Please find below a curated list of 110 of The Best Empty Space Quotes by notable women and men. Please consider sharing with others any of the Empty Space Quotes that resonate.
I really believe in empty spaces, although, as an artist, I make a lot of junk. Empty space is never-wasted space. Wasted space is any space that has art in it. An artist is somebody who produces things that people don’t need to have but that he, for some reason, thinks it would be a good idea to give them.
You see, if the height of the mercury [barometer] column is less on the top of a mountain than at the foot of it (as I have many reasons for believing, although everyone who has so far written about it is of the contrary opinion), it follows that the weight of the air must be the sole cause of the phenomenon, and not that abhorrence of a vacuum, since it is obvious that at the foot of the mountain there is more air to have weight than at the summit, and we cannot possibly say that the air at the foot of the mountain has a greater aversion to empty space than at the top.
What we see as death, empty space, or nothingness is only the trough between the crests of this endlessly waving ocean. It is all part of the illusion that there should seem to be something to be gained in the future, and that there is an urgent necessity to go on and on until we get it. Yet just as there is no time but the present, and no one except the all-and-everything, there is never anything to be gained – though the zest of the game is to pretend that there is.
The biggest empty space, the biggest gap in what should be a premier and always vibrant food scene in America is that we don’t have hawker centers like they do in Singapore, basically food courts where mom and pop specialists can set up shop in fairly hygienic little stalls all up to health code making one dish they’ve been doing forever and ever.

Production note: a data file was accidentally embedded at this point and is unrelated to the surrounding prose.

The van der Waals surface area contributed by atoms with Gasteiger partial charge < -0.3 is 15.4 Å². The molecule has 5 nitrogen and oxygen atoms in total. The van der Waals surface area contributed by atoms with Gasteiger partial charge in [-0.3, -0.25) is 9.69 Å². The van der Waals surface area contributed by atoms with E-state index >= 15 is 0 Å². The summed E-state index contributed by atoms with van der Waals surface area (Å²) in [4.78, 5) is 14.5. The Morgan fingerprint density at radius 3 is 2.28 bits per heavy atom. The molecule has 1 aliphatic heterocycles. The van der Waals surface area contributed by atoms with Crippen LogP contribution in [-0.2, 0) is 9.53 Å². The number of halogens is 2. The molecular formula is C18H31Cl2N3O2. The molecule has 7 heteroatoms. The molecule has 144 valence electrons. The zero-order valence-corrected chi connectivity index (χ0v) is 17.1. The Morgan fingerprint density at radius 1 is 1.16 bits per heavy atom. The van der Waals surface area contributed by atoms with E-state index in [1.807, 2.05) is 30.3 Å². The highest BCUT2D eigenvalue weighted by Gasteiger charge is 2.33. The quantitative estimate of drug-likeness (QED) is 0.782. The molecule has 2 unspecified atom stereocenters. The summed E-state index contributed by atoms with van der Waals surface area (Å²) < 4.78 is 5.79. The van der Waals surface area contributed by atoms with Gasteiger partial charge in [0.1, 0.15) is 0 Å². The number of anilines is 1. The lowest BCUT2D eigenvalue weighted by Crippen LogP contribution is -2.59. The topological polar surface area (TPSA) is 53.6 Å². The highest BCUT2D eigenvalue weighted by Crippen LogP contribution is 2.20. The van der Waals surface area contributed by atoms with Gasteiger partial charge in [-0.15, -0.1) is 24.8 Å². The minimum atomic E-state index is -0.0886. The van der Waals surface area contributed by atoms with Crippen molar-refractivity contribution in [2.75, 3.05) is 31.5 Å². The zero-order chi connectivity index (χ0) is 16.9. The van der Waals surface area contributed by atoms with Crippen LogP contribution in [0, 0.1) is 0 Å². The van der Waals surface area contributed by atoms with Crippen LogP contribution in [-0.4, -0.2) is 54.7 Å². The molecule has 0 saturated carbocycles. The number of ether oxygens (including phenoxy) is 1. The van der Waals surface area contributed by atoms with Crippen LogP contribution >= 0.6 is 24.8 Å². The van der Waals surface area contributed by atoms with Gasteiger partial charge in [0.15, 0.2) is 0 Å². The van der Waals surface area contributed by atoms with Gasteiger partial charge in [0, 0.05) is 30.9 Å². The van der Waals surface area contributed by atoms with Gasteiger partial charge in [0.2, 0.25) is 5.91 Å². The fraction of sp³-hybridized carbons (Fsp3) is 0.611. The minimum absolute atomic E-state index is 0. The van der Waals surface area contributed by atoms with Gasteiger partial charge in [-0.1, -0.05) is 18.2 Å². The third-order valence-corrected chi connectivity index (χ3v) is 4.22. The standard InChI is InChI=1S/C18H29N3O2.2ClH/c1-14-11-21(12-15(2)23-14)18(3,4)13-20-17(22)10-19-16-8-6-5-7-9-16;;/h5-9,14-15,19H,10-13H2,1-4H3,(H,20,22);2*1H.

She looked out then, through the crowd, and saw Simon with the Lightwoods, looking at her across the empty space that separated them. It was the same way that Jace had looked at her at the manor. It was the one thread that bound these two boys that she loved so much, she thought, their one commonality: They both believed in her even when she didn’t believe in herself.
I didn’t like anybody in that school. I think they knew that. I think that’s why they disliked me. I didn’t like the way they walked or looked or talked, but I didn’t like my mother or father either. I still had the feeling of being surrounded by white empty space. There was always a slight nausea in my stomach.
That’s the thing I want to make clear about depression: It’s got nothing at all to do with life. In the course of life, there is sadness and pain and sorrow, all of which, in their right time and season, are normal-unpleasant, but normal. Depression is an altogether different zone because it involves a complete absence: absence of affect, absence of feeling, absence of response, absence of interest. The pain you feel in the course of a major clinical depression is an attempt on nature’s part (nature, after all, abhors a vacuum) to fill up the empty space.
We should be empty of clutching, empty of self, empty of all the old ideas of substance. We should be ‘lost in the objectivity of world-love’, as I have elsewhere put it; or, perhaps better, we should let ourselves be only an empty space filled with brightness. Life lived like that is ‘eternal’ life.